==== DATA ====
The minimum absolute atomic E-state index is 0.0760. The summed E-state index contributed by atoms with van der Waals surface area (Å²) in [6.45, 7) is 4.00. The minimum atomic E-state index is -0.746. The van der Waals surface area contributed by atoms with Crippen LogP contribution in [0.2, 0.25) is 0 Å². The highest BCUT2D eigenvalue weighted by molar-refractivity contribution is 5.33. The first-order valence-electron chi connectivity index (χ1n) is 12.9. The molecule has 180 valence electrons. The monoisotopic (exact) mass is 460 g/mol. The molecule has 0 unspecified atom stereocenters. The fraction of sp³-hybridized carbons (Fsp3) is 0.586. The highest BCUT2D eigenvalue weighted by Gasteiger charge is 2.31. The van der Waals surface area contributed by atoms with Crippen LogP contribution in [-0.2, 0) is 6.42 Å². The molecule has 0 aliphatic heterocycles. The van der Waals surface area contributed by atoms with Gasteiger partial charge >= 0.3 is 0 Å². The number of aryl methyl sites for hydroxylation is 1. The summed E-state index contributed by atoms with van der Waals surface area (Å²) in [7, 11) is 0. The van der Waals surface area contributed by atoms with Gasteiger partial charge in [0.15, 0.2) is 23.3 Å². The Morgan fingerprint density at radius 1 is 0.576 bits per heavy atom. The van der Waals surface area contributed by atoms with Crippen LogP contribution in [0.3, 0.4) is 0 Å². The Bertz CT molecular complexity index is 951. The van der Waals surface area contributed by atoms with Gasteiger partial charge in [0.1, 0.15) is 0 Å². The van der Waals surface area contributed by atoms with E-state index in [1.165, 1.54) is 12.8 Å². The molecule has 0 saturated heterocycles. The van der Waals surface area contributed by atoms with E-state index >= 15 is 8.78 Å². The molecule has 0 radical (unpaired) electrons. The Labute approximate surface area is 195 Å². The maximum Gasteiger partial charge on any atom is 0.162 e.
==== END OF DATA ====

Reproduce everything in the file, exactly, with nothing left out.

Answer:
The minimum absolute atomic E-state index is 0.0760. The summed E-state index contributed by atoms with van der Waals surface area (Å²) in [6.45, 7) is 4.00. The minimum atomic E-state index is -0.746. The van der Waals surface area contributed by atoms with Crippen LogP contribution in [0.2, 0.25) is 0 Å². The highest BCUT2D eigenvalue weighted by molar-refractivity contribution is 5.33. The first-order valence-electron chi connectivity index (χ1n) is 12.9. The molecule has 180 valence electrons. The monoisotopic (exact) mass is 460 g/mol. The molecule has 0 unspecified atom stereocenters. The fraction of sp³-hybridized carbons (Fsp3) is 0.586. The highest BCUT2D eigenvalue weighted by Gasteiger charge is 2.31. The van der Waals surface area contributed by atoms with Crippen LogP contribution in [-0.2, 0) is 6.42 Å². The molecule has 0 aliphatic heterocycles. The van der Waals surface area contributed by atoms with Gasteiger partial charge >= 0.3 is 0 Å². The number of aryl methyl sites for hydroxylation is 1. The summed E-state index contributed by atoms with van der Waals surface area (Å²) in [7, 11) is 0. The van der Waals surface area contributed by atoms with Gasteiger partial charge in [0.15, 0.2) is 23.3 Å². The Morgan fingerprint density at radius 1 is 0.576 bits per heavy atom. The van der Waals surface area contributed by atoms with Crippen LogP contribution in [0.3, 0.4) is 0 Å². The Bertz CT molecular complexity index is 951. The van der Waals surface area contributed by atoms with Gasteiger partial charge in [0.1, 0.15) is 0 Å². The van der Waals surface area contributed by atoms with E-state index in [1.165, 1.54) is 12.8 Å². The molecule has 0 saturated heterocycles. The van der Waals surface area contributed by atoms with E-state index >= 15 is 8.78 Å². The molecule has 0 radical (unpaired) electrons. The Labute approximate surface area is 195 Å². The maximum Gasteiger partial charge on any atom is 0.162 e.